Monday, November 21, 2016

Fans Say Goodbye to For Today at Paper Tiger

Posted By on Mon, Nov 21, 2016 at 7:30 AM

click to enlarge CHRIS CONDE
  • Chris Conde
About five minutes into being at Paper Tiger for the Norma Jean and For Today show, I texted my friend Angel: “Feeling kind of sad and panicky at this Christian hardcore show." I didn’t realize that all the bands on the bill were Christian until the friend I was with mentioned it. I’d seen Norma Jean on tour with Throwdown and Fear Before The March of Flames almost twelve years ago and none of those bands besides Norma Jean were affiliated with Jesus. Norma Jean was and still are Christians but they’re not really evangelical about it at shows. So it came as a surprise when I found out that I was basically walking back into Christian youth group, only this time as an openly gay, non-believer.

Looking around the venue I saw tight jeans, carabiner key chains, and T-shirts of metalcore and hardcore bands. I grew up at these shows, sported Norma Jean shirts and wore side-swiped hair in 2003. I was a typical scene kid. But somehow coming back to it all reminded me of my desperate attempts to suppress my homosexuality. I was uncomfortable, but I didn’t want to abandon my friend so I decided to stay, despite my growing anxiety.

Norma Jean opened the show (weird, because they normally headline) with a 40 minute set of mostly new shit. I love Norma Jean but the crowd was definitely there to see For Today so the energy was off. Which kind of sucked. Silent Planet, the second band, came on shortly after and the vibe got a little bit more upbeat. “I don’t care who our president is, the only name that matters is Jesus!” singer Garrett Russell screamed into a microphone as the audience cheers. I rolled my eyes and walked to the bar to get some water.

The band finished before I returned to my spot and For Today took the stage. If you don’t know what a breakdown is as it pertains to hardcore and metalcore, it’s basically a chunky slow groove with chant screaming. That’s basically what For Today’s catalog is composed of. Breakdowns. I turned my attention to the mosh pit which is steadily growing with kids flailing their arms and windmill kicking. If you’ve never seen hardcore dancing, imagine someone doing kung fu whilst being attacked by bees. Now imagine, a group of people in a mosh pit doing that simultaneously and running into each other while doing it. Congratulations, you’re at a hardcore show.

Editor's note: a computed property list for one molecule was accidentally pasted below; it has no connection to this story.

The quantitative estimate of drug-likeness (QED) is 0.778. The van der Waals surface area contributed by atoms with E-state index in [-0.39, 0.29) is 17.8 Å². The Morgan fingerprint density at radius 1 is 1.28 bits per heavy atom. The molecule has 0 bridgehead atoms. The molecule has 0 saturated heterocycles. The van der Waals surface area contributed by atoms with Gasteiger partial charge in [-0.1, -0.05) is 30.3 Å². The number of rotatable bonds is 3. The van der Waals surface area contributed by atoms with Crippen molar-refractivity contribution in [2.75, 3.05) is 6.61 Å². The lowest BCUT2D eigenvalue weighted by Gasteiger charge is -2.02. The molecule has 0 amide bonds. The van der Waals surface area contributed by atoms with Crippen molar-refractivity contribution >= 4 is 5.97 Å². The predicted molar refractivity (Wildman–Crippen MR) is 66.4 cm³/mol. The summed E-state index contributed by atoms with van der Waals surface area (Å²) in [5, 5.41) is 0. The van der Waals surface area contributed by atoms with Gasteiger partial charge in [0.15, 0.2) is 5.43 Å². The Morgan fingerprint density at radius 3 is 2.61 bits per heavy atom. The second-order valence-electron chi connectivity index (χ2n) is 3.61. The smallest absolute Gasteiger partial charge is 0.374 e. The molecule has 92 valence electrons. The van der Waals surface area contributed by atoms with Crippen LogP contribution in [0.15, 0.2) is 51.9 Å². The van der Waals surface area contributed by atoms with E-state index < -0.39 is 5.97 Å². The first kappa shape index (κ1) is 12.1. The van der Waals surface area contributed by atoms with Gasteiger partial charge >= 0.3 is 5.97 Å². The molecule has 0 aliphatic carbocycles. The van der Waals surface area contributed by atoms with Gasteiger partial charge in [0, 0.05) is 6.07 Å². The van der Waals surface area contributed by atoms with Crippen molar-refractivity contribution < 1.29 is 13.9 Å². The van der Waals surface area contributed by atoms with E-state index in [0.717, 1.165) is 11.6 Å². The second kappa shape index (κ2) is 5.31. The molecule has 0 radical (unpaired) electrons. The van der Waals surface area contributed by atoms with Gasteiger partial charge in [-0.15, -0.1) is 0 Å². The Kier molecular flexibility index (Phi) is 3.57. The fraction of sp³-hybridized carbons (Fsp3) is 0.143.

I used to hardcore dance at shows like this. My adrenaline started to rush as I thought about going in the pit. “Nah, I’m good...” I thought to myself a few times before I was finally like, “fuck it,” and jumped in. A few seconds of violent aerobics was enough time to pull me out of my head and become a part of the crowd. "So what I don’t share the same ideologies or theologies of these people anymore? We’re all here to have a good time,” I thought to myself before quickly being swept back up into the pit.

For Today came back for an encore after finishing their set and the fans got rowdy. The band is breaking up after this tour and you can see in the eyes of the audience members as they are chanting and pumping their fists that this group of musicians meant something to them. In this age of hyper, digital connectivity it’s still easy to feel alone, lost and disconnected. Seeing this show humbled me in a weird way and reminded me of something devastatingly human. At the end of the day, we’re all just looking to feel connected to something. This weekend, we found it in hardcore.

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